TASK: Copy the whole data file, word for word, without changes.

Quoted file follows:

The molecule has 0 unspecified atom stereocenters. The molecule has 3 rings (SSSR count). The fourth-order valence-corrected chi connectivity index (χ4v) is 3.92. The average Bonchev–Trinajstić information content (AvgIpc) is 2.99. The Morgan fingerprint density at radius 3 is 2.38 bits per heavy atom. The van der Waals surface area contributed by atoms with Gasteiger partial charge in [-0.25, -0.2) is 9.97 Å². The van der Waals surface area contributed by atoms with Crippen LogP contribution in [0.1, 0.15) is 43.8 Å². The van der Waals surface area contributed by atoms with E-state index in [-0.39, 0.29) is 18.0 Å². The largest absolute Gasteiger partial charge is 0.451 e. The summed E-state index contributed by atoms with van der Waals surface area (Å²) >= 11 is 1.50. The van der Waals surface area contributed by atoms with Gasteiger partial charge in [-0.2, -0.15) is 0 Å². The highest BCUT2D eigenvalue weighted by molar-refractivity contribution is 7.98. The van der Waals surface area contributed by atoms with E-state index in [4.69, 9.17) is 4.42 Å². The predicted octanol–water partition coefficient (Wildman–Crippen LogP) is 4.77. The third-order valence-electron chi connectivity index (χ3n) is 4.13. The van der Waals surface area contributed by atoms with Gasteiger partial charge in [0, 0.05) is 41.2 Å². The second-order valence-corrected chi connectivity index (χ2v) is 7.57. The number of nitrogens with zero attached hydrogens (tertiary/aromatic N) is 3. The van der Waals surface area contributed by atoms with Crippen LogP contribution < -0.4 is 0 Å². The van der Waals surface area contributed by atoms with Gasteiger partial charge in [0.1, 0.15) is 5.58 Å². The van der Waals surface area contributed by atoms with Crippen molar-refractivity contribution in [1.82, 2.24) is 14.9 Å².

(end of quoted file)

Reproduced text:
The molecule has 0 unspecified atom stereocenters. The molecule has 3 rings (SSSR count). The fourth-order valence-corrected chi connectivity index (χ4v) is 3.92. The average Bonchev–Trinajstić information content (AvgIpc) is 2.99. The Morgan fingerprint density at radius 3 is 2.38 bits per heavy atom. The van der Waals surface area contributed by atoms with Gasteiger partial charge in [-0.25, -0.2) is 9.97 Å². The van der Waals surface area contributed by atoms with Crippen LogP contribution in [0.1, 0.15) is 43.8 Å². The van der Waals surface area contributed by atoms with E-state index in [-0.39, 0.29) is 18.0 Å². The largest absolute Gasteiger partial charge is 0.451 e. The summed E-state index contributed by atoms with van der Waals surface area (Å²) >= 11 is 1.50. The van der Waals surface area contributed by atoms with Gasteiger partial charge in [-0.2, -0.15) is 0 Å². The highest BCUT2D eigenvalue weighted by molar-refractivity contribution is 7.98. The van der Waals surface area contributed by atoms with E-state index in [4.69, 9.17) is 4.42 Å². The predicted octanol–water partition coefficient (Wildman–Crippen LogP) is 4.77. The third-order valence-electron chi connectivity index (χ3n) is 4.13. The van der Waals surface area contributed by atoms with Gasteiger partial charge in [0, 0.05) is 41.2 Å². The second-order valence-corrected chi connectivity index (χ2v) is 7.57. The number of nitrogens with zero attached hydrogens (tertiary/aromatic N) is 3. The van der Waals surface area contributed by atoms with Crippen LogP contribution < -0.4 is 0 Å². The van der Waals surface area contributed by atoms with Gasteiger partial charge in [0.1, 0.15) is 5.58 Å². The van der Waals surface area contributed by atoms with Crippen molar-refractivity contribution in [1.82, 2.24) is 14.9 Å².